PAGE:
Every effort should be made by political and public health authorities to stave off a surge of patients that would constitute "extreme circumstances;" yet, such circumstances have arisen during the COVID-19 pandemic in countries such as Italy and (as of this writing) numerous hospitals throughout the U.S. are nearing surge capacity limits.8 It may thus be inevitable that some Catholic hospitals will have to implement crisis standards of care [CSCs] as they are forced to function within a state of exception in which ethical norms are not suspended, but are differentially applied.9 To understand how the notion of a "state of exception" coheres with the Catholic moral tradition, consider Thomas Aquinas's treatment of theft and "just war" theory. Theft is, of course, condemned by the Seventh Commandment; yet, the possibility of theft is premised upon the existence of private property, the legitimate possession of which is acknowledged by Aquinas and Catholic Social Teaching.10 The right to private property is not absolute, however, and Aquinas contends that in circumstances of "manifest and urgent" need, "all things become common property."11 In a state of exception in which all property has become common, appropriating another's surplus wealth to ameliorate one's dire need does not constitute an act of theft. Another state of exception is war. While there is a general prohibition on killing other human beings, if the conditions of a "just" war are met, a soldier who kills another either to defend their own life, to safeguard the lives of others, or to advance the war's justified aims is not guilty of murder.12 In a context in which CSCs must be implemented in order to exercise responsible stewardship of available resources, an act that would otherwise constitute an unjustifiable omission of care — unilaterally withdrawing non-futile life-sustaining treatment — may become a justifiable discontinuation of treatment that is disproportionate with respect to the burden placed on the community, which is a legitimate criterion in drawing the ordinary/extraordinary care distinction—though not typically utilized in non-crisis situations.13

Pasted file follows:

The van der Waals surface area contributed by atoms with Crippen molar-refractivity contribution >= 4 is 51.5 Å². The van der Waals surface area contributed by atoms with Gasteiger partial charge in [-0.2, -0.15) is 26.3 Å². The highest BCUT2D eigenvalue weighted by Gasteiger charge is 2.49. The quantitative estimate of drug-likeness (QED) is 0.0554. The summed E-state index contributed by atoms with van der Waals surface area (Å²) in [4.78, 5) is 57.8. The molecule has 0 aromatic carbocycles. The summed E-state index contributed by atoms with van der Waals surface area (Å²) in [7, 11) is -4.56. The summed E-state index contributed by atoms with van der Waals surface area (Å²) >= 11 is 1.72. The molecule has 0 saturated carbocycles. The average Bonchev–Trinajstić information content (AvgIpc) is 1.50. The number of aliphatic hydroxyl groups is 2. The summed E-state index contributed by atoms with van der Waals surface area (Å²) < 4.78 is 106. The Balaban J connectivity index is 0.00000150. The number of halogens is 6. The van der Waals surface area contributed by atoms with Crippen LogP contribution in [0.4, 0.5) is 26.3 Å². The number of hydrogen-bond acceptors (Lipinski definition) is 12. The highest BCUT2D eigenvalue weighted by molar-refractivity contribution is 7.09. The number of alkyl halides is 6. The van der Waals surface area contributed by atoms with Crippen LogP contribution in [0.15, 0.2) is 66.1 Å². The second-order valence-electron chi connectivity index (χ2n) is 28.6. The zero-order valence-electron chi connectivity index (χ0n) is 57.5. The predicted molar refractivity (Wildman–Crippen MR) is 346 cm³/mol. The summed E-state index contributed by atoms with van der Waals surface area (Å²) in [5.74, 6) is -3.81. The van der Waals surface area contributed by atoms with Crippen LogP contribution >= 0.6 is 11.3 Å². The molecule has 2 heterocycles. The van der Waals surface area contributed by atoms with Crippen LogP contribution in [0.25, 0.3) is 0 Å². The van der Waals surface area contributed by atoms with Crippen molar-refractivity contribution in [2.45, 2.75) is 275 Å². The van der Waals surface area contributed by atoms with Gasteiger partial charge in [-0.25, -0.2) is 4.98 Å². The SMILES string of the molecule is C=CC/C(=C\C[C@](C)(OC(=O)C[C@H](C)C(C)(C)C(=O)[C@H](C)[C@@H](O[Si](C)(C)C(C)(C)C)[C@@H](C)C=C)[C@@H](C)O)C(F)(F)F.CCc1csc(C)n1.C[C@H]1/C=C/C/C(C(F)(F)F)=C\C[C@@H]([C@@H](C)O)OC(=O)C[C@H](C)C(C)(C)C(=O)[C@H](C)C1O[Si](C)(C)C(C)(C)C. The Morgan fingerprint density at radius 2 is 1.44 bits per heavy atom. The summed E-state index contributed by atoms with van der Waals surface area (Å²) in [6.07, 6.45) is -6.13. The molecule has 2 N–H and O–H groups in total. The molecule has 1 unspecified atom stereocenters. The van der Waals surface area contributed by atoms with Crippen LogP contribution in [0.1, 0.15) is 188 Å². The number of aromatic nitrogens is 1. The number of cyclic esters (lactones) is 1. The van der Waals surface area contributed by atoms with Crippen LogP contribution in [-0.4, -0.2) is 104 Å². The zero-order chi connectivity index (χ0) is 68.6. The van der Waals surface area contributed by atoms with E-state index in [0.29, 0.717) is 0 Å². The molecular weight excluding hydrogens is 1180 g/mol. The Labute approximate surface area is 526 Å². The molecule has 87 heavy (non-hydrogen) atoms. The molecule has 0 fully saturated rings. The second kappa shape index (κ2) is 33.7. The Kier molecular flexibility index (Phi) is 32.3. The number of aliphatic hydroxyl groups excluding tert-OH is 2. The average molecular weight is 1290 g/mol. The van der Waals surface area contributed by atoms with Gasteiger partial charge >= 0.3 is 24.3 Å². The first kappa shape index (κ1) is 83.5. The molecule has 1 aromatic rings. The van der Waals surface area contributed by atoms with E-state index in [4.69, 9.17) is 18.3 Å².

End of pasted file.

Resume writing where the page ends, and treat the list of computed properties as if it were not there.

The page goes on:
Even within a state of exception, it would be unethical to end a patient's life intentionally; hence, unilateral withdrawal should adhere to the rule of double effect [RDE].14 RDE arguably justifies unilateral withdrawal for the following reasons. First, the directly intended good is to make a life-sustaining resource available for others and not to kill the patient from whom it is removed, although their death is foreseen. Furthermore, extubation, not the patient's death, is the necessary means for the directly intended reallocation to occur and is itself a morally neutral act. Finally, the death of the extubated patient is proportionate to the life of any subsequently intubated patient.